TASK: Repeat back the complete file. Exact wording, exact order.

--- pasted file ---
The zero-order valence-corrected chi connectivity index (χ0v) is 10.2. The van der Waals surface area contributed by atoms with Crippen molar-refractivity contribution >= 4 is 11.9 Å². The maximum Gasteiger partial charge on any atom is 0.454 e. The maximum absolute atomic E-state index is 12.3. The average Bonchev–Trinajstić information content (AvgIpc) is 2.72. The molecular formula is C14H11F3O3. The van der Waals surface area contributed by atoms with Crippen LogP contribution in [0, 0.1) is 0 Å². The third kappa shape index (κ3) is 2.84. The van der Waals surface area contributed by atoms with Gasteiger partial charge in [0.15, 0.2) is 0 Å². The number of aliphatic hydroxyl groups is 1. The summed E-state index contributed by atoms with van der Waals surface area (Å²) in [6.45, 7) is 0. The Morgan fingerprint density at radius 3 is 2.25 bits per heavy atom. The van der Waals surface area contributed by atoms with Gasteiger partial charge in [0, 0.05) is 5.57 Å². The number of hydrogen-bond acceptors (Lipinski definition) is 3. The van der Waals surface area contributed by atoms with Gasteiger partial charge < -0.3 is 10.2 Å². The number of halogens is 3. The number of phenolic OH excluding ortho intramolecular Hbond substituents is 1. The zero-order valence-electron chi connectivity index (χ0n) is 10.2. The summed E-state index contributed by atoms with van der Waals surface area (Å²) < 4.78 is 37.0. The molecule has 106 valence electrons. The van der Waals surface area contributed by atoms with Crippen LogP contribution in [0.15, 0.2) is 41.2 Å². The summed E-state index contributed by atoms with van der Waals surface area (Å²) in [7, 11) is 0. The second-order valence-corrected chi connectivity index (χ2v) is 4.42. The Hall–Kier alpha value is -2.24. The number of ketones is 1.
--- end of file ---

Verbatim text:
The zero-order valence-corrected chi connectivity index (χ0v) is 10.2. The van der Waals surface area contributed by atoms with Crippen molar-refractivity contribution >= 4 is 11.9 Å². The maximum Gasteiger partial charge on any atom is 0.454 e. The maximum absolute atomic E-state index is 12.3. The average Bonchev–Trinajstić information content (AvgIpc) is 2.72. The molecular formula is C14H11F3O3. The van der Waals surface area contributed by atoms with Crippen LogP contribution in [0, 0.1) is 0 Å². The third kappa shape index (κ3) is 2.84. The van der Waals surface area contributed by atoms with Gasteiger partial charge in [0.15, 0.2) is 0 Å². The number of aliphatic hydroxyl groups is 1. The summed E-state index contributed by atoms with van der Waals surface area (Å²) in [6.45, 7) is 0. The Morgan fingerprint density at radius 3 is 2.25 bits per heavy atom. The van der Waals surface area contributed by atoms with Gasteiger partial charge in [0, 0.05) is 5.57 Å². The number of hydrogen-bond acceptors (Lipinski definition) is 3. The van der Waals surface area contributed by atoms with Gasteiger partial charge < -0.3 is 10.2 Å². The number of halogens is 3. The number of phenolic OH excluding ortho intramolecular Hbond substituents is 1. The zero-order valence-electron chi connectivity index (χ0n) is 10.2. The summed E-state index contributed by atoms with van der Waals surface area (Å²) < 4.78 is 37.0. The molecule has 106 valence electrons. The van der Waals surface area contributed by atoms with Crippen LogP contribution in [0.15, 0.2) is 41.2 Å². The summed E-state index contributed by atoms with van der Waals surface area (Å²) in [7, 11) is 0. The second-order valence-corrected chi connectivity index (χ2v) is 4.42. The Hall–Kier alpha value is -2.24. The number of ketones is 1.